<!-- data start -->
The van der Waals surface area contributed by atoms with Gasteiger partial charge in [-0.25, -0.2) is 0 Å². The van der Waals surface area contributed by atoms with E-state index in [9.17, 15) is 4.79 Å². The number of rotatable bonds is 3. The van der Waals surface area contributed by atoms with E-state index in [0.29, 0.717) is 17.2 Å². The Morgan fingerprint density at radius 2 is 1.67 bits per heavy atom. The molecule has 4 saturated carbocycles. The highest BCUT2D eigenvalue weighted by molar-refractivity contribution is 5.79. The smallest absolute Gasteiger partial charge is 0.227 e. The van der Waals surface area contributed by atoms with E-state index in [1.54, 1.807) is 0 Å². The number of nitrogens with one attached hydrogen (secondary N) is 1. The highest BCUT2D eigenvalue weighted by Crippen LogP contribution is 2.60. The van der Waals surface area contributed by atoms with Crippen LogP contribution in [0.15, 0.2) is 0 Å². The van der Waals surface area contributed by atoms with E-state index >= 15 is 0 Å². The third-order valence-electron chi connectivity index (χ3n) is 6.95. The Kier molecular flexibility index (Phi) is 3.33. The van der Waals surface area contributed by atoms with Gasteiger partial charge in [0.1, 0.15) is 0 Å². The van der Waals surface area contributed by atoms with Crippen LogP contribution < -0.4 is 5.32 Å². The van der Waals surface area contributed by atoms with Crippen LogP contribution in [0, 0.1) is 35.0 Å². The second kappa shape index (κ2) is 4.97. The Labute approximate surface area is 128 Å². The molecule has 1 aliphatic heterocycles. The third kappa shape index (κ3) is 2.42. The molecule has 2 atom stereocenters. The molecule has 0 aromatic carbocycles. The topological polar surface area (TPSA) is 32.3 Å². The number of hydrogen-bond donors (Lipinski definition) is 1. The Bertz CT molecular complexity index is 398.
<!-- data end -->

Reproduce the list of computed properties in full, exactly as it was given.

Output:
The van der Waals surface area contributed by atoms with Gasteiger partial charge in [-0.25, -0.2) is 0 Å². The van der Waals surface area contributed by atoms with E-state index in [9.17, 15) is 4.79 Å². The number of rotatable bonds is 3. The van der Waals surface area contributed by atoms with E-state index in [0.29, 0.717) is 17.2 Å². The Morgan fingerprint density at radius 2 is 1.67 bits per heavy atom. The molecule has 4 saturated carbocycles. The highest BCUT2D eigenvalue weighted by molar-refractivity contribution is 5.79. The smallest absolute Gasteiger partial charge is 0.227 e. The van der Waals surface area contributed by atoms with E-state index in [1.54, 1.807) is 0 Å². The number of nitrogens with one attached hydrogen (secondary N) is 1. The highest BCUT2D eigenvalue weighted by Crippen LogP contribution is 2.60. The van der Waals surface area contributed by atoms with Crippen LogP contribution in [0.15, 0.2) is 0 Å². The van der Waals surface area contributed by atoms with E-state index >= 15 is 0 Å². The third-order valence-electron chi connectivity index (χ3n) is 6.95. The Kier molecular flexibility index (Phi) is 3.33. The van der Waals surface area contributed by atoms with Gasteiger partial charge in [0.1, 0.15) is 0 Å². The van der Waals surface area contributed by atoms with Crippen LogP contribution < -0.4 is 5.32 Å². The van der Waals surface area contributed by atoms with Crippen LogP contribution in [0, 0.1) is 35.0 Å². The second kappa shape index (κ2) is 4.97. The Labute approximate surface area is 128 Å². The molecule has 1 aliphatic heterocycles. The third kappa shape index (κ3) is 2.42. The molecule has 2 atom stereocenters. The molecule has 0 aromatic carbocycles. The topological polar surface area (TPSA) is 32.3 Å². The number of hydrogen-bond donors (Lipinski definition) is 1. The Bertz CT molecular complexity index is 398.